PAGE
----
The mistake I made was to grab a pan without using a cloth wrapped around my hand. This is a bit of a rookie mistakeOpens in a new tab. to make at that early stage in my career! Going forward, whenever I take a pan off the stove top, I now always use a cloth regardless of whether I believe it to be hot or not.

Using a cloth is standard practice and becomes such an ingrained habit that if I try to lift a pan off the stove with a bear hand, my body now recoils to prevent me before I even touch it. I guess pain is a great way to ingrain some simple habits!

My worse burn, number two:

The hotel kitchenOpens in a new tab. I worked in, required there to be large stock pots bubbling away on the stoves for days on end.

A busy kitchen in full flow can be dangerous

These large stock pots would be taken down form the stoves at the end of the day and left to cool in the kitchen before being placed in the fridge overnight. As the pots where large and heavy this was a two person job.

After one particularly gruelling shiftOpens in a new tab., I was helping my colleague lift the stock pots from the stove, the same as every other night.

Unfortunately, the pot was a little too full and we didn’t place it down onto the floor at an even time. My end went down to quickly and the boiling stock splashed out onto my hand; This hurt to put it mildly!

The real cause of this accident was the procedure we where using. Going forward, the kitchens new policy was to turn the heat off to the stock pots much earlier, so that they could cool considerably before needing to be removed from the stove.

Thankfully, it was the end of the night so I was able to go home afterwards and lick my wounds. However, the real problem is the same as before; we have to carry on working for the next few days with an injury that makes our job difficult.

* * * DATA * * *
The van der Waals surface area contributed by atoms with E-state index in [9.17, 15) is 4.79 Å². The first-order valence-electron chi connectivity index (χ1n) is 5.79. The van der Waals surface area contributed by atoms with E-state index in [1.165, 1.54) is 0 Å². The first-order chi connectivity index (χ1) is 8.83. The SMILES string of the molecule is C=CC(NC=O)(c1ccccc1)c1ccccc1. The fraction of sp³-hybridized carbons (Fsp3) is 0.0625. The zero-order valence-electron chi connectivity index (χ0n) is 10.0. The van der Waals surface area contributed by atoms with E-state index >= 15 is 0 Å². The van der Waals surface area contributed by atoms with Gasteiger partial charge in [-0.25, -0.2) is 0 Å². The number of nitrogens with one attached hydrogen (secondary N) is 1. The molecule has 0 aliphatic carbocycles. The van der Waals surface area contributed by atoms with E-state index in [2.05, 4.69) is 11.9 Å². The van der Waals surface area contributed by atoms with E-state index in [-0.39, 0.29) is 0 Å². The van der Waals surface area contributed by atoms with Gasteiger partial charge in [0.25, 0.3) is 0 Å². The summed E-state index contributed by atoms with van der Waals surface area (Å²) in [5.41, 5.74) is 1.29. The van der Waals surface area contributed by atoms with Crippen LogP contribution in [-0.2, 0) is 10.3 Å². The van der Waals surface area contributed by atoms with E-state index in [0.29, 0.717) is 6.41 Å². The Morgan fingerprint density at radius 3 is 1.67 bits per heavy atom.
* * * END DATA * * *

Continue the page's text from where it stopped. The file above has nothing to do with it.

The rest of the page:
Is Being A Chef A Dangerous Job?

When entering a kitchen for the first time it can seem daunting and dangerous. I hope that readers can see from these examples that there are definitely dangers that we needed to be wary of. 

In my experience, being a chef can be a dangerous job due to the daily use of sharp knives and the constant handling of hot foods and liquids. However, by following standard operating procedures we are able to minimise many of the dangers that are present.

In my opinion, most chef injuries can be traced back to exhausted and over worked chefs making mistakes due to their fatigueOpens in a new tab..

Perhaps as an industry we should look at the conditions in which chefs are expected to work under and see what measures can be brought in to prevent overwork and exhaustion?

It is also worth noting that many kitchens do not provide sickness coverOpens in a new tab.. If a chef is unable to work due to an injury or illness they often choose to ‘soldier on’ as they know they will not be paid if they do not turn up fit for work.

Again this is something that will hopefully improve over time. In my experience the larger employers tend to offer some type of sickness cover, even though it is far below the perks seen in other industries.

For a chef, I would suggest that the odd burn and cut is inevitable. However, by focusing on good technique and standard operating practices early on, we can minimise many of the dangers that occur and have a long and fulfilling chef career.

Dave Nicholas

Having spent around 10 years working as a qualified chef in high end restaurants, my mission is to use this experience to help others as they begin their career in catering!